Written by Michael Zdychnec, health care management program chair and Nicole Rasmussen, community manager
Students in Michael Zdychnec’s Small Business Management class recently had an opportunity to put their knowledge to the test during Spring quarter. They were able to work with Great River Family Promise(GRFP), an organization that has partnered with Minnesota School of Business-Elk River in a variety of ways for over a year.
When asked why he chose to partner with GRFP, Zdychnec explains, “I first heard of Great River Family Promise when Jess [Hartfiel, Executive Director] spoke at graduation. I was intrigued by her story and more than impressed with the mission and goal of her organization. You don’t think of homelessness being an issue up here. Jess’s story told me otherwise.”
As he was thinking about the applied learning component associated with the Small Business Management class and the Learner Outcome Assessment that requires the student to create a business plan, GRFP came to mind. He decided that it would be a great experience for the students to create a business plan for them.
He called to ask Hartfiel if she would be interested, and she explained that she thought there was some “divine intervention” going on. She told Zdychnec that her board had just told her they wanted her to create a business plan for their organization, and she had no idea how to go about it. She welcomed the opportunity.
Zdychnec works with a lot of employers who consistently tell him that they not only want employees who know the technical stuff but also want employees who can communicate well, work in groups, collaborate, lead or participate in projects, and who think not only linearly but critically. This project brought all of these skills into play.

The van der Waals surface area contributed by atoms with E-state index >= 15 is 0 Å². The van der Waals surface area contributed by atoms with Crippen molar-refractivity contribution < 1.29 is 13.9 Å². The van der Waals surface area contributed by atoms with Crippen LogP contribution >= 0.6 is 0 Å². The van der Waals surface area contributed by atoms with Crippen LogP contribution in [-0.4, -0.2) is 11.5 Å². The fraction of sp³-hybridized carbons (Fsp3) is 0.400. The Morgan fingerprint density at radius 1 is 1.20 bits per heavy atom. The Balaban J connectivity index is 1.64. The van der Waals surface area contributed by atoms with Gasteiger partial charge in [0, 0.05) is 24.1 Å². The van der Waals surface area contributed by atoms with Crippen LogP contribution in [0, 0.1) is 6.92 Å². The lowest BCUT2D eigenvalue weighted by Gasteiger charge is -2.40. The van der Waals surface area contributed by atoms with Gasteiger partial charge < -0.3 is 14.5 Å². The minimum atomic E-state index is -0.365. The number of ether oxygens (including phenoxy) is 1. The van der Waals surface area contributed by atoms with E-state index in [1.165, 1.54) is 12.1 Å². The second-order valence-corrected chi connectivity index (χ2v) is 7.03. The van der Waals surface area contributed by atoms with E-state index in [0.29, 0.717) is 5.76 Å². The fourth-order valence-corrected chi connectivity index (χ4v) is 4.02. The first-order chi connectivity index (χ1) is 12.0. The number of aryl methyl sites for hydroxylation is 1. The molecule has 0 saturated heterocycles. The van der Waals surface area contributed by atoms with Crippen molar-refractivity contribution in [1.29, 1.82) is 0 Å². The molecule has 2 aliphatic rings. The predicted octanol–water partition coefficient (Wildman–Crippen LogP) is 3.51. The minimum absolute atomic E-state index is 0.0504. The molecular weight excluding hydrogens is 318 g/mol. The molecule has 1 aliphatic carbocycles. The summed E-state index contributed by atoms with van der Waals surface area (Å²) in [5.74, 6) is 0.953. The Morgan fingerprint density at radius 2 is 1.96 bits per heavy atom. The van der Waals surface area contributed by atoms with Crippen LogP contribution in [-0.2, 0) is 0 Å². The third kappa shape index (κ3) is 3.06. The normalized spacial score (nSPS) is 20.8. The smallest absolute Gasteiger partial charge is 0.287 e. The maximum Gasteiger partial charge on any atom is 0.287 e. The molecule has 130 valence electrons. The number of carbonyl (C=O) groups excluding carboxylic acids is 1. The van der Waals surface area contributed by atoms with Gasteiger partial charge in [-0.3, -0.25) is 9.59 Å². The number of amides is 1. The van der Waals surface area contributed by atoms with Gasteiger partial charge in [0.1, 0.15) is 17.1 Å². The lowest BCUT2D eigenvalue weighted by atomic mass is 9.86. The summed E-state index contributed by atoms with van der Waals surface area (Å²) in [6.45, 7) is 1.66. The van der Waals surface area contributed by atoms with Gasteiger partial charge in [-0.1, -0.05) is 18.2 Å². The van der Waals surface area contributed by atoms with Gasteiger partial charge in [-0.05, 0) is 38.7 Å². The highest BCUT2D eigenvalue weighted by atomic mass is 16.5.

To execute the project, the class was divided into two groups, and they competed to see who could develop the “best” business plan for GRFP. The students developed a project charter to guide the project. They met twice with Hartfiel to gather information and ask questions which is just as a consulting organization would perform.
They looked at all aspects of the business from the marketing strategy, to the financials, to the operations, and to the management structure they were utilizing. They came up with several recommendations that they felt would improve the overall performance of the organization.
Hartfiel wanted others besides herself to see the results, so she invited other board members to attend. Four other board members attended along with the regional representative of GRFP who happened to be in the community on the date of the presentations. In addition, Zdychnec is meeting with the full board to again review the class findings and recommendations.
While the class was very direct in their recommendations, Hartfiel told me that this was exactly what she and the board needed to hear. She expressed, “While the organization has survived, it needs to use some different strategic approaches to survive and fill its mission. The organizations is going through the typical growing-pains of a small nonprofit and must adjust its strategy when necessary.”
Zdychnec shared, “The class took this seriously. They appreciated the real-world application, and they also learned that it’s not only what you say but how you say it that makes a difference.”
MSB-Elk River plans on continuing to work with GRFP to provide internships and other support to help them get off the ground. The students did a nice job with this project, and one they can use and discuss as they pursue their own career opportunities in the future.
For more information about GRFP, visit their website.